5G-enabled, shockproof and water resistant, the Nokia XR20 is a clear choice for the more adventurous types or who require a smartphone they can worry less about damaging. The front screen is a tough Corning Gorilla Glass Victus, while the phone's exterior is verified as military durability quality with a MIL-STD-810 rating. An IP68 water resistance rounds out the XR20's resume in this arena. Add in to consideration Nokia's generous three-year warranty and there's little to worry about with respect to damaging the handset.
2x2 MIMO antenna technology allowing for superior Wi-Fi reception and support for 18W fast charging also elevate the XR20 particularly as a travel option, however the phone's performance does leave a little bit to be desired when stacked up against mid-range and premium smartphones and even many of its better budget competitors. While it's certainly no slouch in the performance department, particularly for a rugged smartphone, it nonetheless lacks an ability to quickly perform the more arduous tasks that might be thrown at it, such as mobile gaming.
The XR20's camera is also a disappointment, particularly when compared to the Oppo Reno8 and Samsung Galaxy A53 above. While these offer triple and quad lenses respectively, the Nokia XR20's rear camera offers only two and with less performance value. The front camera is even worse, offering only an 8MP wide lens which pales in comparison to the 32MP lenses of both the Reno8 and A53.
Still, if you're looking for a rugged smartphone at an approachable price point and which doesn't sacrifice too much with regards to performance and overall value, the Nokia XR20 is a solid option.
Unlike the Samsung Galaxy A53 above, the iPhone SE (3rd Gen) feels very much like the budget alternative to a premium smartphone with an existing prestige. The Galaxy A53 manages to keep pace at least to some degree with the top-range Samsung models, while the third-generation iPhone SE is quite a distance away from the top-range iPhones.
It's also a strange thought to think that any Apple iPhone released in 2022 could feel like a 'blast from the past', but that's what this iPhone SE manages to accomplish, feeling more in the hand like earlier iPhone models or even the iPod Touch rather than newer iPhones. The camera package on offer here also matches that antique feeling, with a pitiful showing that it's hard to imagine Apple could justify just by pointing to the iPhone SE's budget-friendly price. It's worth noting here that photo quality is not necessarily the problem, more than the lack of flexibility and capability is when compared to others at the price point.
Still, thanks to the A15 Bionic included here, performance particularly at this price point is very encouraging. The A15 Bionic is the same CPU featured in the newer iPhone 14 and iPhone 14 Plus, while only a generation behind Apple's top premium 14 Pro range. Image processing is excellent, and the inclusion of the A15 does allow for the filming of 4K via the SE's diminutive camera offerings – something that not all budget smartphone options can boast.
What makes the iPhone SE especially difficult to recommend is its price being only roughly AU$400 lower than the iPhone 13 Mini, which is a generation behind the latest iPhones but packs enough of a punch at an entry-level price to consider it premium – certainly far more so than the iPhone SE.
Admittedly a fe hundred dollars gets you a far better handset than the Google Pixel 6a, but it's still a really good budget option for Android users. However, it has similar problems to those of the iPhone SE above, where the experience can feel very much night and day when compared to the premium Pixel options while not being so far off the price point of the cheapest of these premium alternatives.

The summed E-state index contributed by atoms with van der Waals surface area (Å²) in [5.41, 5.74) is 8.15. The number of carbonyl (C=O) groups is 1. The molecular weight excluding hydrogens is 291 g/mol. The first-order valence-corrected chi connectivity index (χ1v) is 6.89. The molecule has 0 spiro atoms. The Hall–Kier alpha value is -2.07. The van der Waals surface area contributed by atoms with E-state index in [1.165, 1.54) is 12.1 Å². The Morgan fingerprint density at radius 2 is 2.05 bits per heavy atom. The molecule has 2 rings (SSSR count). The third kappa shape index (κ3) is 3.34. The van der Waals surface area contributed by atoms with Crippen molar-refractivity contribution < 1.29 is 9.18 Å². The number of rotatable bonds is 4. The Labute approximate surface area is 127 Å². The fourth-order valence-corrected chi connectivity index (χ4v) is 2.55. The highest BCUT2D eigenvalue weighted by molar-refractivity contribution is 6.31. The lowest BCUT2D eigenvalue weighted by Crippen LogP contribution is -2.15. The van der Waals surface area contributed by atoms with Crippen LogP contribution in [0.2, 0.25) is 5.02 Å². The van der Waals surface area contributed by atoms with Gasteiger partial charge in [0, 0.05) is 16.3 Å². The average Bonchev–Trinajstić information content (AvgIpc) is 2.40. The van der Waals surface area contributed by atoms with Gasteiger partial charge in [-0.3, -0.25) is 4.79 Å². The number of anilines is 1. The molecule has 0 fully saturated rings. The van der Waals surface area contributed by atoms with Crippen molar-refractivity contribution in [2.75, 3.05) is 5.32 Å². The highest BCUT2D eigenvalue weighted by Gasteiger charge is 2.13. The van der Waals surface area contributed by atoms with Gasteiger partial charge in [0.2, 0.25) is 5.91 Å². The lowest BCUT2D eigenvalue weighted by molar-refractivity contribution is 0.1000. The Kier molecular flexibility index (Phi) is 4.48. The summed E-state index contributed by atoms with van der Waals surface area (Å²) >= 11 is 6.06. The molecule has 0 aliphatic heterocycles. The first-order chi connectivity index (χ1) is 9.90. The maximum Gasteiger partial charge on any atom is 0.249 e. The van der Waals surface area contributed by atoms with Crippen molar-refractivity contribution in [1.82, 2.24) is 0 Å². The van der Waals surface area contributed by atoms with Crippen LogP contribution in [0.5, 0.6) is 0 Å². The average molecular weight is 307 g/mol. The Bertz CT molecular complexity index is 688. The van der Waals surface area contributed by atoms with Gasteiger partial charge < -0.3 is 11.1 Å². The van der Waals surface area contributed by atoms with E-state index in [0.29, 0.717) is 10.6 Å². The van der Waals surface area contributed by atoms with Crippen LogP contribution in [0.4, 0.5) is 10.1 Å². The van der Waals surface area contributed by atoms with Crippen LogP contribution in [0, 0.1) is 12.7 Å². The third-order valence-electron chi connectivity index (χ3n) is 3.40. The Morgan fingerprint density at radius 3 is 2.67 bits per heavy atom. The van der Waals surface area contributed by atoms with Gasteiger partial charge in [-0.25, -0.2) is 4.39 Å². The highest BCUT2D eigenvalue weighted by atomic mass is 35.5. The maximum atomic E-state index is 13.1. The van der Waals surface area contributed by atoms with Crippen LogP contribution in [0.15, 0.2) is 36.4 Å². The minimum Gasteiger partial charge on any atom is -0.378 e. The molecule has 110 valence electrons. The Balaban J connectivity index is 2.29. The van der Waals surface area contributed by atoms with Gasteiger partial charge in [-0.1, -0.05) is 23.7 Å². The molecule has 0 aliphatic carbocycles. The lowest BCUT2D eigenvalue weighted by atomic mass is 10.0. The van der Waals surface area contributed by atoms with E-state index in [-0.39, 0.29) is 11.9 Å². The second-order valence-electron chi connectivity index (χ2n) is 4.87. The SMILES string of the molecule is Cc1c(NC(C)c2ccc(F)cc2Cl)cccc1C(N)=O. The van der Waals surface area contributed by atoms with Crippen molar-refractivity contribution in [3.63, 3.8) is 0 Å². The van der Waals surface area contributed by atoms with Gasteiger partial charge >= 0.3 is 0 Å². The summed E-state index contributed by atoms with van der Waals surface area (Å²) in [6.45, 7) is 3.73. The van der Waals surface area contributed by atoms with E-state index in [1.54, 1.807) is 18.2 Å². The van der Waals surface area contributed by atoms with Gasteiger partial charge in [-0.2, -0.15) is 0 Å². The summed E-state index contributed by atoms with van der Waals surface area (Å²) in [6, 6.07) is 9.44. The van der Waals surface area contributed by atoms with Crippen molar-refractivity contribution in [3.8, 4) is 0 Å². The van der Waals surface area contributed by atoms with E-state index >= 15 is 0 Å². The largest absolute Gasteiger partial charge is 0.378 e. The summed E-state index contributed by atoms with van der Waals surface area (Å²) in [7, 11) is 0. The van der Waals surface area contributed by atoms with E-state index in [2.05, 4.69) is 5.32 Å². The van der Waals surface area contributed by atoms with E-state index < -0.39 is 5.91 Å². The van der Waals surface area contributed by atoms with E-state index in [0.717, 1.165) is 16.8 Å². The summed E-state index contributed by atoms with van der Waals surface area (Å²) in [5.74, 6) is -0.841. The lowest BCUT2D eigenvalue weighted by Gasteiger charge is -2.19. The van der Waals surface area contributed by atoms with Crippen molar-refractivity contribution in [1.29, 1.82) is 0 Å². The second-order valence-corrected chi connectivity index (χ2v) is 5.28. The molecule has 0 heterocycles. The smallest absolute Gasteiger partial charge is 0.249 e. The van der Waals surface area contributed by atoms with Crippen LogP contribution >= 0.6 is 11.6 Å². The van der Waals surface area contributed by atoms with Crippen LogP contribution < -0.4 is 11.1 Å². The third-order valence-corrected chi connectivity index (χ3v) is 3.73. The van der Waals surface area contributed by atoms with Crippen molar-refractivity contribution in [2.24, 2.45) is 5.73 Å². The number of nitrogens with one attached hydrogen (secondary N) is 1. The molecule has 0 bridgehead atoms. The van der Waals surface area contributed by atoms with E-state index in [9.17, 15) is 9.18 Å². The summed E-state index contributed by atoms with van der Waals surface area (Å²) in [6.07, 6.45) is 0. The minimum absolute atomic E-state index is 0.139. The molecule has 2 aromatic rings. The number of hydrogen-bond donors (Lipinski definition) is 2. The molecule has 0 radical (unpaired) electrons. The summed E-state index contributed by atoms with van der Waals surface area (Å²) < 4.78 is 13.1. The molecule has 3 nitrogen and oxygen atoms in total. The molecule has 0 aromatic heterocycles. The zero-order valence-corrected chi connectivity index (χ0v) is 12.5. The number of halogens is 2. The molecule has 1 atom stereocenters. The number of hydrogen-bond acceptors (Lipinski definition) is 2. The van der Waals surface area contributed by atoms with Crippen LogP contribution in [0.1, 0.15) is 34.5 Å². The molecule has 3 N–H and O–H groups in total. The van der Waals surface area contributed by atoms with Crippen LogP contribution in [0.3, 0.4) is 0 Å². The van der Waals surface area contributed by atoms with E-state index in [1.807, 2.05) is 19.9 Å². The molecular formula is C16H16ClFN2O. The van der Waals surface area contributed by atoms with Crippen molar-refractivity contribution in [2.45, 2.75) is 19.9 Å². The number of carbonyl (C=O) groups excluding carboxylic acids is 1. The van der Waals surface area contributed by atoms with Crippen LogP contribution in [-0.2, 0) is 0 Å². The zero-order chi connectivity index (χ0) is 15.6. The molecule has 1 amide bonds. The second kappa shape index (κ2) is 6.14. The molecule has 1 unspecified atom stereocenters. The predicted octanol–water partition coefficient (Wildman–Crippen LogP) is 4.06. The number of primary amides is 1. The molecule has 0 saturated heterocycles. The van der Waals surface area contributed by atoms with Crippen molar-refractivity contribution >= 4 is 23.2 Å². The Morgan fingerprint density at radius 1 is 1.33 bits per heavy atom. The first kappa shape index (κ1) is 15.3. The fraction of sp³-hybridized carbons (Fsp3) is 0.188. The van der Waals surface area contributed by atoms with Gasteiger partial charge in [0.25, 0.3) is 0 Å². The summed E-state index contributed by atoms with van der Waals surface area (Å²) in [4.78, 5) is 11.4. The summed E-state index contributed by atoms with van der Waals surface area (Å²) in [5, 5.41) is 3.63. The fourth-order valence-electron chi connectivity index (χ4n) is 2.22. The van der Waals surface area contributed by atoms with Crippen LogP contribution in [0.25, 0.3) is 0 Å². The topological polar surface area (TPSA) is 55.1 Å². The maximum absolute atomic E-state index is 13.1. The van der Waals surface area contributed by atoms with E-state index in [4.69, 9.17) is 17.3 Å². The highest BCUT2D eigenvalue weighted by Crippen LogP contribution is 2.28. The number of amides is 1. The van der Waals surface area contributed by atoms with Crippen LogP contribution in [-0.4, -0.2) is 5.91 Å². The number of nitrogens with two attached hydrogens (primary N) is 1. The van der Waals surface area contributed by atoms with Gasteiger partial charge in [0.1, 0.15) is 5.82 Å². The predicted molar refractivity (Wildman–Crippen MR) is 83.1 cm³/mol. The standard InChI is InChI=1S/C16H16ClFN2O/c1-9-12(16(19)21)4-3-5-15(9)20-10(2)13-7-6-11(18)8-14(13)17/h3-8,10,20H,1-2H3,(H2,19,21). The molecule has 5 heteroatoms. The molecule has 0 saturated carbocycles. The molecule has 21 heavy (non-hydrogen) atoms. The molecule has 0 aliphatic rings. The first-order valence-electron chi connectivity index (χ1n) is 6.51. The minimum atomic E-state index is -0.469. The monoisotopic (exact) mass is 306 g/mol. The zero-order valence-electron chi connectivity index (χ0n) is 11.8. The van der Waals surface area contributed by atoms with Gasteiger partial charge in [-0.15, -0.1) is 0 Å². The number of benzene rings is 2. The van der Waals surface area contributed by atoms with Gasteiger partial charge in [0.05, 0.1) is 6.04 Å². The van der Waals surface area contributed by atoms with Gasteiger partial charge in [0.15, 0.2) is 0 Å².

As with other Google Pixel models, however, the camera softwares and features are clear highlights, which do enough to make what is otherwise a diminutive camera package suit most users. In terms of overall performance, the Pixel 6a is not a bad option at all, although its battery can prove disappointing.
It does have a refresh rate of just 60Hz as compared to 90Hz or higher on some rivals, but as long you're not into major mobile gaming, you should be fine. And while power users might complain about the phone's inability to handle multitasking, for most users the software and the 6a's competence at running it will be more than serviceable enough.
If tradition holds, we could be hearing about the successor to this Samsung Galaxy A13 any day now, as the A13 like the A12 before it was announced and released in early December. But while we have the A13, as a budget smartphone it accomplishes just enough for it to stand out as the best option that'll cost you less than AU$400.
That's true, but it's also worth being realistic about what you can hope for from a smartphone at this price point. The A13 feels much more like a clear step down from premium smartphones than any of the others above it in this list, with often sluggish performance and a screen resolution that is noticeably less powerful than general smartphone standards.
Still, build quality is solid and consistent with Samsung Galaxy phones, while battery life with the A13 is also a pleasant surprise particularly when compared to some other budget options that'll cost you slightly more. It's a low budget phone with low budget specs, but it is a decent option at its price point if all you need or want from a smartphone is the ability to make calls, text, occasionally browse the internet and not have to worry much about your phone dying on you too early in the day.
The Samsung Galaxy A13 comes in both a standard model and a 5G capable model, with the latter being the obvious preference of the two.
- Check out how these cheaper models compare to our overall top Aussie smartphone picks